a week in winter // an old irish estate is re-vamped and turned into a bed & breakfast by a woman looking for a second chance. It is there that a cast of characters come together each finding a way for themselves and enriching their lives. I love it when an author can create a handful of separately captivating stories and weave them all together until at the end, they become one big story. Maeve Binchy’s books are always well done.

sparkly green earrings // a heartwarming and hilarious commentary on motherhood written by well-loved blogger, Melanie Shankle {aka. big mama}. This one makes you laugh and cry and feel normal and overwhelmingly thankful for the opportunity to be a mother.

war brides // four women return to their war-era village in england 50 years after the end of the war to commemorate the occasion. It’s a story about the way their lives were changed by the war and another one of those great weaving-the-characters-together type of stories. Maybe not the greatest book of all times, but I really liked this one.

and the mountains echoed // an exploration of the many ways in which families nurture, wound, betray, honor, and sacrifice for one another; and how the choices we make resonate through generations. The story takes place around the globe, but primarily in kabul, afghanistan. The book is beautifully written and almost poetic, the characters are so well developed and I didn’t really want this one to end. It breaks your heart but lifts it up as well.

bread & wine // another collection of short essays all surrounding the idea of sharing our lives around the table. It’s a story about the ways God nourishes our souls as we nourish those around us. Recipes are included and stories to go along with them. A lovely book and a great gift.

the house at riverton // the story of an aristocratic family, a house, a mysterious death and a way of life that vanished forever, told in flashback by a woman who witnessed it all and kept a secret for decades {via the amazon description}. I LOVED this book. All of Kate Morton’s books, actually. If you love downton abbey, you’ll adore this one.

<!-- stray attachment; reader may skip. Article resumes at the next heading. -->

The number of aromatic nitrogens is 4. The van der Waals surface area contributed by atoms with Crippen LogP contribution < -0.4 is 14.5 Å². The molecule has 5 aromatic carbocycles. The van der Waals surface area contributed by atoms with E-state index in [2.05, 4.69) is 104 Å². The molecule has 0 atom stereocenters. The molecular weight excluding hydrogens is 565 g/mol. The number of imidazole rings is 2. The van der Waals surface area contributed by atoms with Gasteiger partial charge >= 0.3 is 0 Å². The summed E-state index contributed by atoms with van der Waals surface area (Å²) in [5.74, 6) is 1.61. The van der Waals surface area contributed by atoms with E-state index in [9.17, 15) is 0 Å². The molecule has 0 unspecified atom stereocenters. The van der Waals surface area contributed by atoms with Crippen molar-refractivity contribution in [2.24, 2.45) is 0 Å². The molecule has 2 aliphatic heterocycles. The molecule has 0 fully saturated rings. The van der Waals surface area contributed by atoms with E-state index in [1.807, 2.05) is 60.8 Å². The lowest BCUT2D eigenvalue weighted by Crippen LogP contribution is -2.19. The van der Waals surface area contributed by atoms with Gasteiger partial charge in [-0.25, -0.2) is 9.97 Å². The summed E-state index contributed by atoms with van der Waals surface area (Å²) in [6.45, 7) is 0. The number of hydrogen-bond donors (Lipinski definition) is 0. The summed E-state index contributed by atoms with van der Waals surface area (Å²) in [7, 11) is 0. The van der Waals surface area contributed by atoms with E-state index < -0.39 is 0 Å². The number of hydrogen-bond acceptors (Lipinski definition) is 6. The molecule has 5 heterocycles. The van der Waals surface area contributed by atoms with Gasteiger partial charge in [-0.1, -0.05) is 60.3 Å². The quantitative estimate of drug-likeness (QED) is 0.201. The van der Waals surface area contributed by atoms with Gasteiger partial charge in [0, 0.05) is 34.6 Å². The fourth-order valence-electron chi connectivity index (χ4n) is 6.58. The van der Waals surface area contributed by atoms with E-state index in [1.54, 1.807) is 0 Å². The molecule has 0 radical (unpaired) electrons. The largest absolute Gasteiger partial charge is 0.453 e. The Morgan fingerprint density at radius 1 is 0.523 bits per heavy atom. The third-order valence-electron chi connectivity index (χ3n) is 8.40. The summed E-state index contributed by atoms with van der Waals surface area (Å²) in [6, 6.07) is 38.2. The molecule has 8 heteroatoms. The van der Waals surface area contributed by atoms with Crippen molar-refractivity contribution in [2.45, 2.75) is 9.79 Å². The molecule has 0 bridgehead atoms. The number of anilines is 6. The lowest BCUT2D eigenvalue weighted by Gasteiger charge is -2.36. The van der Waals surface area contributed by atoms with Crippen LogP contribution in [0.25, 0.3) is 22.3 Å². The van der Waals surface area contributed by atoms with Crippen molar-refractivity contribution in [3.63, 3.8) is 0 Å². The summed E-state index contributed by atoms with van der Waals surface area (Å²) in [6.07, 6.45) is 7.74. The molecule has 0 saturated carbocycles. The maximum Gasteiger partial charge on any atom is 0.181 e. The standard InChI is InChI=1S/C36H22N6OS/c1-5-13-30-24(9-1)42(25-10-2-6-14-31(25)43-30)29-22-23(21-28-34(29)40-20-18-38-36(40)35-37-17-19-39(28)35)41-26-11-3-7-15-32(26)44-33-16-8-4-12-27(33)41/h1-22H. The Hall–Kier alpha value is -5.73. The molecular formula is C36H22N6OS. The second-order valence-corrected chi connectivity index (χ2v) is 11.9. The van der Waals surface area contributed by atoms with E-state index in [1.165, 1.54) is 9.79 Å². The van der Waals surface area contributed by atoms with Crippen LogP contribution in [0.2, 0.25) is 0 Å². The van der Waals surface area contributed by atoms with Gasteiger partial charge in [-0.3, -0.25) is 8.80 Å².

give them grace // a revolutionary perspective on parenting that shows us how to receive the gospel afresh and give grace in abundance, helping our children know the dazzling love of Jesus and respond with heartfelt obedience {via the amazon description}. I haven’t finished this one, but really should. It is so the way I want to parent.

where’d you go bernadette // when her social-outcast mom disappears, 15 year old bee puts the pieces together to find her. It’s funny, sad, intriguing and an entertaining read. In other words, read it.

what alice forgot // after a terrible fall, alice wakes up forgetting the last 10 years. She thinks shes happily married, expecting her first baby, but really is going through a divorce with three kids who don’t even like her. How did her life end up like this? And can she get back to the way it was? This book makes you think and reflect on your own life. Where will I be 10 years from now? Will I like who I am? Would my 10-years ago self like who I am today? This one is a little crass, but a really entertaining and interesting read.

with all my love // I have only just began this one, so I can’t say much about it. The story is set in ireland and centers around the relationships between mothers and daughters. I’ll let you know how i like it.

So there you have it. Twelve good books worth reading.